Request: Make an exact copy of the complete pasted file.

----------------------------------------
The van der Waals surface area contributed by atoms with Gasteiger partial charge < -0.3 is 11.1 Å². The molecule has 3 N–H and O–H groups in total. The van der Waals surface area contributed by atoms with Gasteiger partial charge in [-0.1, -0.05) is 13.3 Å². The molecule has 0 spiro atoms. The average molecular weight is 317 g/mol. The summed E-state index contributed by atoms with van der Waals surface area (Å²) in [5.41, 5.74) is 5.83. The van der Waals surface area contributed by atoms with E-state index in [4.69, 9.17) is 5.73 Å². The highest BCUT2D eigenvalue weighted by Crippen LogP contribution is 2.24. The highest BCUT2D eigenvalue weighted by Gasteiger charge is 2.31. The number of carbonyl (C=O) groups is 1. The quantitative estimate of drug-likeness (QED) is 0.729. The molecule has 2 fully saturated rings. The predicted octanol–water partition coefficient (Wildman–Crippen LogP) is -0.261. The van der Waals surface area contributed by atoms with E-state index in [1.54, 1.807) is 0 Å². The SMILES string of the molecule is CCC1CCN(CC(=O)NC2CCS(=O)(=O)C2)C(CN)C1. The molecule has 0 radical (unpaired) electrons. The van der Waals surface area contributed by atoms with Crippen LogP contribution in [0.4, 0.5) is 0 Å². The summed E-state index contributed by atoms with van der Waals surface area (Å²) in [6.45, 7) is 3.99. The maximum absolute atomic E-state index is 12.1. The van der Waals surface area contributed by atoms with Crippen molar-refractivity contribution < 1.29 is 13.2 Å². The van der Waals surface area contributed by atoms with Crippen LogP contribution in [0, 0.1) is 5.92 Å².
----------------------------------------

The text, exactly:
The van der Waals surface area contributed by atoms with Gasteiger partial charge < -0.3 is 11.1 Å². The molecule has 3 N–H and O–H groups in total. The van der Waals surface area contributed by atoms with Gasteiger partial charge in [-0.1, -0.05) is 13.3 Å². The molecule has 0 spiro atoms. The average molecular weight is 317 g/mol. The summed E-state index contributed by atoms with van der Waals surface area (Å²) in [5.41, 5.74) is 5.83. The van der Waals surface area contributed by atoms with E-state index in [4.69, 9.17) is 5.73 Å². The highest BCUT2D eigenvalue weighted by Crippen LogP contribution is 2.24. The highest BCUT2D eigenvalue weighted by Gasteiger charge is 2.31. The number of carbonyl (C=O) groups is 1. The quantitative estimate of drug-likeness (QED) is 0.729. The molecule has 2 fully saturated rings. The predicted octanol–water partition coefficient (Wildman–Crippen LogP) is -0.261. The van der Waals surface area contributed by atoms with E-state index in [1.54, 1.807) is 0 Å². The SMILES string of the molecule is CCC1CCN(CC(=O)NC2CCS(=O)(=O)C2)C(CN)C1. The molecule has 0 radical (unpaired) electrons. The van der Waals surface area contributed by atoms with Crippen LogP contribution in [0.4, 0.5) is 0 Å². The summed E-state index contributed by atoms with van der Waals surface area (Å²) in [6.45, 7) is 3.99. The maximum absolute atomic E-state index is 12.1. The van der Waals surface area contributed by atoms with Crippen molar-refractivity contribution < 1.29 is 13.2 Å². The van der Waals surface area contributed by atoms with Crippen LogP contribution in [0, 0.1) is 5.92 Å².